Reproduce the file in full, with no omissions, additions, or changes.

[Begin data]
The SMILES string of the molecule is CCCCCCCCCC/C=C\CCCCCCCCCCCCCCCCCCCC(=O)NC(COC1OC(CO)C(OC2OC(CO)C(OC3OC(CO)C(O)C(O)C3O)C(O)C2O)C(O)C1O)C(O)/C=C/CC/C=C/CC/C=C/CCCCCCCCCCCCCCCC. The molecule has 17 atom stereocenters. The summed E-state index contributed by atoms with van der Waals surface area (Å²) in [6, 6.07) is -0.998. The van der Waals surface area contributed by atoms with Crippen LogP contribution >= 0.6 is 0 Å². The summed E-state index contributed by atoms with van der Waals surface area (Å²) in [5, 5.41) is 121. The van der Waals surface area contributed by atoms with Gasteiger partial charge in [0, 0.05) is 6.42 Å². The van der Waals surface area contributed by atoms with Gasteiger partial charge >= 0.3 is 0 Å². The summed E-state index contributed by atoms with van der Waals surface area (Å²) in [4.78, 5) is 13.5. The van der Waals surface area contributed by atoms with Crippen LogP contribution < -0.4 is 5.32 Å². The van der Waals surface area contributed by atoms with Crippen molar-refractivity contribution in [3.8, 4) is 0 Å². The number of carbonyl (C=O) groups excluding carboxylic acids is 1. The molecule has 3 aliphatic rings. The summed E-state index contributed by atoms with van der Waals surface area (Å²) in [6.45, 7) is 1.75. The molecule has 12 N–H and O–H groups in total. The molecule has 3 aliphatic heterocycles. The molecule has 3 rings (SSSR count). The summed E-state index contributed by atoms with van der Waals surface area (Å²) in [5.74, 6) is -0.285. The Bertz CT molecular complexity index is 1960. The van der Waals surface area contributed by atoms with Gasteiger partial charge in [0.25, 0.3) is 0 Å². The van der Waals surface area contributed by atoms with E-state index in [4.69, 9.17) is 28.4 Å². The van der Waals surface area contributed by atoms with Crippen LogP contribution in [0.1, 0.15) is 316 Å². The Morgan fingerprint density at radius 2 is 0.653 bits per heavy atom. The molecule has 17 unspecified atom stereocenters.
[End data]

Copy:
The SMILES string of the molecule is CCCCCCCCCC/C=C\CCCCCCCCCCCCCCCCCCCC(=O)NC(COC1OC(CO)C(OC2OC(CO)C(OC3OC(CO)C(O)C(O)C3O)C(O)C2O)C(O)C1O)C(O)/C=C/CC/C=C/CC/C=C/CCCCCCCCCCCCCCCC. The molecule has 17 atom stereocenters. The summed E-state index contributed by atoms with van der Waals surface area (Å²) in [6, 6.07) is -0.998. The van der Waals surface area contributed by atoms with Crippen LogP contribution >= 0.6 is 0 Å². The summed E-state index contributed by atoms with van der Waals surface area (Å²) in [5, 5.41) is 121. The van der Waals surface area contributed by atoms with Gasteiger partial charge in [0, 0.05) is 6.42 Å². The van der Waals surface area contributed by atoms with Gasteiger partial charge >= 0.3 is 0 Å². The summed E-state index contributed by atoms with van der Waals surface area (Å²) in [4.78, 5) is 13.5. The van der Waals surface area contributed by atoms with Crippen LogP contribution < -0.4 is 5.32 Å². The van der Waals surface area contributed by atoms with Crippen molar-refractivity contribution in [3.8, 4) is 0 Å². The number of carbonyl (C=O) groups excluding carboxylic acids is 1. The molecule has 3 aliphatic rings. The summed E-state index contributed by atoms with van der Waals surface area (Å²) in [6.45, 7) is 1.75. The molecule has 12 N–H and O–H groups in total. The molecule has 3 aliphatic heterocycles. The molecule has 3 rings (SSSR count). The summed E-state index contributed by atoms with van der Waals surface area (Å²) in [5.74, 6) is -0.285. The Bertz CT molecular complexity index is 1960. The van der Waals surface area contributed by atoms with Gasteiger partial charge in [0.25, 0.3) is 0 Å². The van der Waals surface area contributed by atoms with E-state index in [4.69, 9.17) is 28.4 Å². The van der Waals surface area contributed by atoms with Crippen LogP contribution in [0.1, 0.15) is 316 Å². The Morgan fingerprint density at radius 2 is 0.653 bits per heavy atom. The molecule has 17 unspecified atom stereocenters.